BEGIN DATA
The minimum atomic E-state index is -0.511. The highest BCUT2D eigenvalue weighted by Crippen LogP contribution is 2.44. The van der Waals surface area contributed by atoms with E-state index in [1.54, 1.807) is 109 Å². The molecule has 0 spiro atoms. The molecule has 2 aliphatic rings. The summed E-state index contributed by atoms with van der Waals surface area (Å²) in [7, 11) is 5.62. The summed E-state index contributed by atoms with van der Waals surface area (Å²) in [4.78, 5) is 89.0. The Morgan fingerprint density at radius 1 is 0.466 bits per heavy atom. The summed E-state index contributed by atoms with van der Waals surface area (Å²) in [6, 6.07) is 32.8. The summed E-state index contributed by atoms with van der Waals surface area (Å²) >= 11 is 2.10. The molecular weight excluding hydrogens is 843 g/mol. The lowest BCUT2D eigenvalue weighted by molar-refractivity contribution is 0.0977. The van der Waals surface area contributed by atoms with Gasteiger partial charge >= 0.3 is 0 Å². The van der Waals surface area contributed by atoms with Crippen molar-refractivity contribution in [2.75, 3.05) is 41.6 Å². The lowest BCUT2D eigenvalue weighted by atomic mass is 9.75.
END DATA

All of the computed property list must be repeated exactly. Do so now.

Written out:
The minimum atomic E-state index is -0.511. The highest BCUT2D eigenvalue weighted by Crippen LogP contribution is 2.44. The van der Waals surface area contributed by atoms with E-state index in [1.54, 1.807) is 109 Å². The molecule has 0 spiro atoms. The molecule has 2 aliphatic rings. The summed E-state index contributed by atoms with van der Waals surface area (Å²) in [7, 11) is 5.62. The summed E-state index contributed by atoms with van der Waals surface area (Å²) in [4.78, 5) is 89.0. The Morgan fingerprint density at radius 1 is 0.466 bits per heavy atom. The summed E-state index contributed by atoms with van der Waals surface area (Å²) in [6, 6.07) is 32.8. The summed E-state index contributed by atoms with van der Waals surface area (Å²) >= 11 is 2.10. The molecular weight excluding hydrogens is 843 g/mol. The lowest BCUT2D eigenvalue weighted by molar-refractivity contribution is 0.0977. The van der Waals surface area contributed by atoms with Gasteiger partial charge >= 0.3 is 0 Å². The van der Waals surface area contributed by atoms with Crippen molar-refractivity contribution in [2.75, 3.05) is 41.6 Å². The lowest BCUT2D eigenvalue weighted by atomic mass is 9.75.